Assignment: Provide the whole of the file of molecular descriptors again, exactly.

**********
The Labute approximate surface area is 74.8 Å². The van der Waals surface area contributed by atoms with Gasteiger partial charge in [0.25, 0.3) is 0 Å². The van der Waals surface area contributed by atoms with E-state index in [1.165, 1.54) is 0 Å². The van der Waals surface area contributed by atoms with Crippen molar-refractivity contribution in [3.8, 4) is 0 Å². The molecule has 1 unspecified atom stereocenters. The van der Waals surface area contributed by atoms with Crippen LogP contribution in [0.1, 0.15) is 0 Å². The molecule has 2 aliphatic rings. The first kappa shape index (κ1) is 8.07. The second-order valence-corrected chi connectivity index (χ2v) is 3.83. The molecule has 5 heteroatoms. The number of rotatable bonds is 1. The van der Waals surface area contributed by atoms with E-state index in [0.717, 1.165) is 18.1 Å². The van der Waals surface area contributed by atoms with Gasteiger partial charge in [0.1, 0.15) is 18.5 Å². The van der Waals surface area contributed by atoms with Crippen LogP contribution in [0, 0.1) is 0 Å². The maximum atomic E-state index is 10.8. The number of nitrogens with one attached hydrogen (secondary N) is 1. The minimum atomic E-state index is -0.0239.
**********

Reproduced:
The Labute approximate surface area is 74.8 Å². The van der Waals surface area contributed by atoms with Gasteiger partial charge in [0.25, 0.3) is 0 Å². The van der Waals surface area contributed by atoms with E-state index in [1.165, 1.54) is 0 Å². The van der Waals surface area contributed by atoms with Crippen molar-refractivity contribution in [3.8, 4) is 0 Å². The molecule has 1 unspecified atom stereocenters. The van der Waals surface area contributed by atoms with Crippen LogP contribution in [0.1, 0.15) is 0 Å². The molecule has 2 aliphatic rings. The first kappa shape index (κ1) is 8.07. The second-order valence-corrected chi connectivity index (χ2v) is 3.83. The molecule has 5 heteroatoms. The number of rotatable bonds is 1. The van der Waals surface area contributed by atoms with E-state index in [0.717, 1.165) is 18.1 Å². The van der Waals surface area contributed by atoms with Gasteiger partial charge in [0.1, 0.15) is 18.5 Å². The van der Waals surface area contributed by atoms with Crippen LogP contribution in [0, 0.1) is 0 Å². The maximum atomic E-state index is 10.8. The number of nitrogens with one attached hydrogen (secondary N) is 1. The minimum atomic E-state index is -0.0239.